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October 17, 2007

Hacking on the PowerShell RPN Calculator

I couldn't resist "improving" the calculator by making it more generic. I put quotes around "improving" because it is possible to overdo something like this. Right now the code is a bit harder to read than the earlier version but it also is much more extensible, so I think it's OK. It has four hashtables maping operators to .NET functions; there are four because it distinguishes between functions on the Math class and functions on the Decimal class, and between methods that take one parameter and ones that take two. I would make that data-driven also if I tried, but that might be overkill. In fact I could make it generically take any unknown token it finds and try to invoke a matching method on the Math or Decimal classes...

I also haven't quite figured out how to get the static properties programmatically, so I had to hardcode in e, pi, max and min. This may be due to bugs in PowerShell 1.0; I know there is a bug where you should be able to write:

$add = [Decimal]::Add

but it doesn't work. That's not exactly the same as getting the value of a static property, but maybe there's a related issue, or maybe I just can't figure out how to do it right.

Anyway, this is the code right now:

$s = new-object System.Collections.Stack
$n = new-object System.Decimal
$df1 = @{
    "neg" = "Negate"
    "floor" = "Floor"
    "ceil" = "Ceiling"
    "round" = "Round"
$df2 = @{
    "+" = "Add" ;
    "-" = "Subtract" ;
    "*" = "Multiply" ;
    "/" = "Divide" ;
    "mod" = "Remainder"
$mf1 = @{
    "cos" = "Cos" ;
    "sqrt" = "Sqrt" ;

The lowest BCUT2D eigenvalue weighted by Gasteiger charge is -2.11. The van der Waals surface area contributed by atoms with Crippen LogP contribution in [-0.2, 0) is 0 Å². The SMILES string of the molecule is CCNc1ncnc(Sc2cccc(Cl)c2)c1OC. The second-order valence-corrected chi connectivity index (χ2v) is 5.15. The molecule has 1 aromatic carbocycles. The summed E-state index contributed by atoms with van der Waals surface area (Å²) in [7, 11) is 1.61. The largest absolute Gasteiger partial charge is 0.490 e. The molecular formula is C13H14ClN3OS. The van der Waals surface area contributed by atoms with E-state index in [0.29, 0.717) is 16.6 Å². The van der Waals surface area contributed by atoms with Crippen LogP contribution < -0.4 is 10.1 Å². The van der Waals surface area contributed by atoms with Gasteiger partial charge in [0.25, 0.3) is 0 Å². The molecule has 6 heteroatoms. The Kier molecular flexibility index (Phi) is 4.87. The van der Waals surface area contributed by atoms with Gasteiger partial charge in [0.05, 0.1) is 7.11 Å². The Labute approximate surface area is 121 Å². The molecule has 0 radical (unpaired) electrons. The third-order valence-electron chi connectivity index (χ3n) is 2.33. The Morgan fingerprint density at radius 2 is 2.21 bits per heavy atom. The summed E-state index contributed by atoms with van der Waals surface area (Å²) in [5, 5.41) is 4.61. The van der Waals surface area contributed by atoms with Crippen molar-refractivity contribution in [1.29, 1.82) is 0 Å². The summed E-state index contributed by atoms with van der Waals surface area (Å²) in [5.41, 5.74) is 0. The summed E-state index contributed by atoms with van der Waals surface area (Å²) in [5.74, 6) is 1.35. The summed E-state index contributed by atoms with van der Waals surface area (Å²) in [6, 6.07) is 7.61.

"exp" = "Exp"
$mf2 = @{
    "^" = "Pow" ;
    "log" = "Log"
foreach ($a in $args) {
    switch ($a) {
        { $df1.$a } {
        { $df2.$a } {
            $temp = $s.Pop()
        { $mf1.$a } {
        { $mf2.$a } {
            $temp = [Decimal]::ToDouble($s.Pop())
        "e" { $s.Push([Convert]::ToDecimal([Math]::E)) }
        "pi" { $s.Push([Convert]::ToDecimal([Math]::PI)) }
        "max" { $s.Push([Decimal]::MaxValue) }
        "min" { $s.Push([Decimal]::MinValue) }
        "dup" { $s.Push($s.Peek()) }
        { [Decimal]::TryParse($a,[ref]$n) } { $s.Push($n) }

(Weird random fact: when I removed the "e" from the variable name $temp, Movable Type returned an error trying to post this. In fact just including the t m p word anywhere seems to mess it up.) It gets a bit deep in the indenting; I decided that the calls to GetMethod() would not be worthy of their own indent because they were resolve before the end--that is, the closing parenthesis for those calls happens before the chain of ))) at the end of the multi-line statement.

Because it mixes Math and Decimal it doesn't always work up to the size of Decimal, which is 2^96-1. So something like:

./rpn2 2 95 ^ dup 1 - +

actually throws an exception because the number winds up being an overflow due to rounding; you can compare:

./rpn2 2 95 ^ which uses the Math and returns



./rpn2 max 2 /

which returns the slightly smaller


Actually that last number is 2 ^ 95 exactly, when it should really be 2 ^ 95 - 1, but I guess there is some rounding or something at the limit.

A tip of the hat to Bruce Payette for some help getting this working.

Posted by AdamBa at October 17, 2007 11:07 PM

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My mindful of the lure of premature generalization, my young padawan.

Posted by: Andrew at October 18, 2007 08:42 AM

I think a wise Jedi Master once said, "Premature generalization is the root of all evil, unless it leads to code with six right parentheses in a row, in which case it's kinda cool."

- adam

Posted by: Adam Barr at October 18, 2007 10:32 AM